Loyalists and independence groups are staking out positions, with another two votes now likely
Preparations are proceeding in a businesslike way for the second of three possible independence referendums in New Caledonia, in 2020. Loyalists and independence groups are staking out their positions.
The Committee of Signatories of the 1998 Noumea Accord held its annual meeting in Paris on Oct. 10 The main issue was the date of any second independence referendum, which must be held by November 2020. Under agreements that have overseen 30 years of peace in Australia’s French near neighbour, and which are now ending, another two referendums are now likely, after voters rejected independence 57 percent to 43 percent in the first vote in November 2018. So long as the answer is no to independence, a further two votes can be held before 2022. Handling the processes is complicated by the fact that the “yes” to independence vote is relatively large and almost entirely indigenous Kanak, and thus cannot be ignored.
At the Committee meeting, after extensive debate and negotiation, French government, loyalist and independence participants agreed that the second of the three likely independence referendums will be held either on 30 August or 6 September 2020 (the final date is to be announced shortly, after a technical detail is sorted), on a similar basis to the first peaceful referendum of November 2018. Any third referendum would be timed before September 2021 or after August 2022 to avoid coinciding with French national elections. The meeting, while largely uneventful, did raise a few markers worth watching.
A key issue to watch is the endorsement of a more extensive background paper informing voters on the pros and cons of a “yes” or “no” vote.
The new main loyalist party, Avenir en Confiance (Future with Confidence) won its support at local Congress elections in April 2019 on a policy of holding the referendum as soon as possible, with an eye to restoring normal investment and economic development, much of which has been frozen during this uncertain period. Another loyalist concern backed by Paris is to complete these final votes before the French Presidential elections in April 2022, while the current French President is in power.
Such thinking is dubious, given that all recent presidents and national parties have and will continue to support the due implementation of the Noumea Accord. Still, there are better-founded concerns that it would be desirable for the referendums not to coincide with critical elements of the national French electoral cycle, such as presidential and legislative elections scheduled for April and June 2022, which has proven risky in the past. For example, a watershed development in New Caledonia was a 1988 skirmish at a cave which ended up a bloody massacre, largely because it occurred in the middle of two presidential election rounds, with the two main candidates, Chirac and Mitterrand, each approving heavy-handed tactics in their determination not to appear weak.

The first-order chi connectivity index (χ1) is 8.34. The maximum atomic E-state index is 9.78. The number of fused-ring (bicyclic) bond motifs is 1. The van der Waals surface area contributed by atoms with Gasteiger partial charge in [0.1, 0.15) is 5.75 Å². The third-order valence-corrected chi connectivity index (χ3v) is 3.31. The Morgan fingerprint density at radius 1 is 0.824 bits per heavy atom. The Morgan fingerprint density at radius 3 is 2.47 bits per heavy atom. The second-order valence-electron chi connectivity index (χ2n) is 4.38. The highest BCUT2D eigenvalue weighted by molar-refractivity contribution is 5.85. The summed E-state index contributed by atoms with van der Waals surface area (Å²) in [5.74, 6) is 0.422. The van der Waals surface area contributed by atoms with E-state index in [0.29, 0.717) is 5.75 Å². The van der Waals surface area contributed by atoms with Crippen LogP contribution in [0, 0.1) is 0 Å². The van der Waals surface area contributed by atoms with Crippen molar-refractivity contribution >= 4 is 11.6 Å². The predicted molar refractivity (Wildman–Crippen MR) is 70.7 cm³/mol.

For their part, the independence parties preferred a second referendum as late as possible, around November 2020, to give themselves time to build on their support. Nonetheless, all independence leaders supported the compromise, just as loyalists accepted a compromise on a voter registration issue.
A subsidiary, but not new, difference was the abstention by the principal independence party, Union Calédonienne (Caledonian Union) from the meeting’s discussions on economic matters. Usually under this item, France rehearses its considerable economic support for its territory, representing a pointed reminder of the latter’s dependence on Paris. The UC claim that economic development is not for the Committee to discuss, as it is a responsibility of the local government.
This difference highlights the fundamental weakness of the Committee: its composition. It includes all significant political groups, which overweights the more divided loyalists, who have more parties. France, hardly impartial, also chairs the meetings. While the Committee does serve practical oversight needs, its agreements can sit oddly with the work of the Congress with its greater elected representation for the large independence parties, and can distort expectations amongst loyalist supporters.
This time, the UC leader, Rock Wamytan, an independence founding father, underlined the party’s dissatisfaction over discussion of economic matters by signing, on 12 October, an agreement with a prominent Corsican independence leader. Wamytan is known for drawing on support from independence groups within France and its external territories.
A key issue to watch is the meeting’s endorsement of a background paper informing voters on the pros and cons of a “yes” or “no” vote, more extensive for the 2020 referendum than that for the 2018 referendum. French law requires the French government to prepare such a paper before any referendum. In November 2018, contrary to some expectations, the French paper was short and uncontroversial. This time, preparation of the paper, involving all parties, may bring on more substantial and ultimately necessary discussion about the future shape of the territory, even under a persistent “no” vote. (This article was originally published in The Interpreter/Lowy Institute)
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Denise Fisher is a Visiting Fellow at ANU's Centre for European Studies. Denise was an Australian diplomat for thirty years, serving in Australian diplomatic missions as a political and economic policy analyst in Rangoon, Nairobi, New Delhi, Kuala Lumpur and Washington DC before being appointed Australian High Commissioner in Harare (1998-2001), accredited to Zimbabwe, Zambia, Mozambique, Angola and Malawi; then Australian Consul-General in Noumea, New Caledonia (2001-2004). She is the author of France in the South Pacific: Power and Politics (2013).